Tokyo 2020: No fans. No fun. No marketing future?
With the delayed Tokyo 2020 Games officially opening today, Andy Gallagher, Vice President of Client Engagement at Analytic Partners London, looks at how the pandemic-hit event can still end in a podium finish for some brands.
With the announcement of the no-spectator rule at this year’s Olympics, Tokyo had finally given in to the rising numbers of Covid-19 cases.
From a pandemic regulation point of view, I think we can all agree that this was the right step to take, especially given the recent positive cases within the Olympic Village. But the biggest sports event on the planet is also a huge advertising spectacle and the announcement has caused an uproar in the sponsorship and advertising world.
Are the fans in the stands the key to success, or is it the millions of people in front of their TVs, radios, smartphones and computers?
In the wake of the spectator ban Toyota announced that it is withdrawing all advertising activities around the Olympics due to the lack of local support, including on-premises experiential marketing as well as TV spots. This will leave the organisers undoubtedly nervous to see if any other brand will follow suit. What impact does the ban actually have on brands using digital channels, airing TV spots and reaching fans outside the stadiums? Are the fans in the stands the key to success, or is it the millions of people in front of their TVs, radios, smartphones and computers that just need to be engaged in the right way?
Above: Some brands can still win the race for eyeballs during the Tokyo Olympics.
There is no doubt, especially among athletes, that spectator-free venues will be quite the game changer in motivation and atmosphere, and the fake applause in the stadium as well as scattered groups of fellow athletes, will not make up for it. However, the success of a brand’s campaign during the Olympics is not linked to the audience on-site. Like any other successful campaign, it should be built on relevance, creativity and innovation.
The success of a brand’s campaign during the Olympics is not linked to the audience on-site.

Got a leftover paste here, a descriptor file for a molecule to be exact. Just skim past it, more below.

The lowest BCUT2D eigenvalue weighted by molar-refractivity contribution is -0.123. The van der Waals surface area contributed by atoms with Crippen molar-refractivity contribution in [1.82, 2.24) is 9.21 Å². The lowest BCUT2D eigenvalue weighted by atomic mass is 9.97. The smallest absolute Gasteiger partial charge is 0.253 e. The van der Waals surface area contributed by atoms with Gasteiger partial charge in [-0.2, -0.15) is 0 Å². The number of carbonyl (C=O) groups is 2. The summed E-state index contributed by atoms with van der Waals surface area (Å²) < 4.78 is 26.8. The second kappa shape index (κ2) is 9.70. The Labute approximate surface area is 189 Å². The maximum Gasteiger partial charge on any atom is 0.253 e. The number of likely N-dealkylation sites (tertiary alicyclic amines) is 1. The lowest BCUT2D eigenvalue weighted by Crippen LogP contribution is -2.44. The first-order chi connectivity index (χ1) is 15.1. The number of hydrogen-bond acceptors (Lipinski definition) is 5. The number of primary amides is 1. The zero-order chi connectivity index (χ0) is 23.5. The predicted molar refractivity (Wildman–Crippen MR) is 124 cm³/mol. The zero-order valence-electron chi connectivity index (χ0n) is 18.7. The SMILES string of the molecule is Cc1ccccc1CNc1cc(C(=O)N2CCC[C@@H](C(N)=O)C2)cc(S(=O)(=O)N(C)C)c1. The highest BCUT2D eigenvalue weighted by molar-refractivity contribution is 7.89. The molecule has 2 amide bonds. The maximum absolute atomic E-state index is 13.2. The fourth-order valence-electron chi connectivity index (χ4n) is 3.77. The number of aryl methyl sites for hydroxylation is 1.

Brands could turn the empty stadium into an opportunity to work on new, innovative advertising ideas to connect the fans to the athletes. They could build virtual fan walls, offering live viewing from the ranks, and simultaneously give the athletes something close to the real deal.
The simple rules of marketing success
The main portion of the advertising around the Olympics takes place off-site – on TV and social media, for example – and without taking a global pandemic into consideration, research shows that these channels have a positive return on investment.
While research from our ROI Genome report has revealed that advertising during the Games consistently underperforms in terms of efficiency – by an average of 74% – it is still a great marketing tool for brands to gain exposure and build long-term brand awareness because of the mass audience. Linking a brand to the emotions that come from an event like this is something unique and compelling.
Marketers should ensure their campaigns incorporate multiple channels that interact to support their growth.
While creative is key for ROI, and can make all the difference in the effectiveness of a campaign, brands should also employ media synergies and not only trust in one channel. For example, we have found that using offline and online channels in a combined approach is 45% more efficient than offline alone, and 25% more efficient than online alone. Marketers should ensure their campaigns incorporate multiple channels that interact to support their growth. Another example is the combination of TV and Online Video that have a particularly strong synergy and can boost ROI by 35% in some markets.
Above: NBC and Twitch has partnered with the Tokyo Olympics in a bid to engage a younger audience.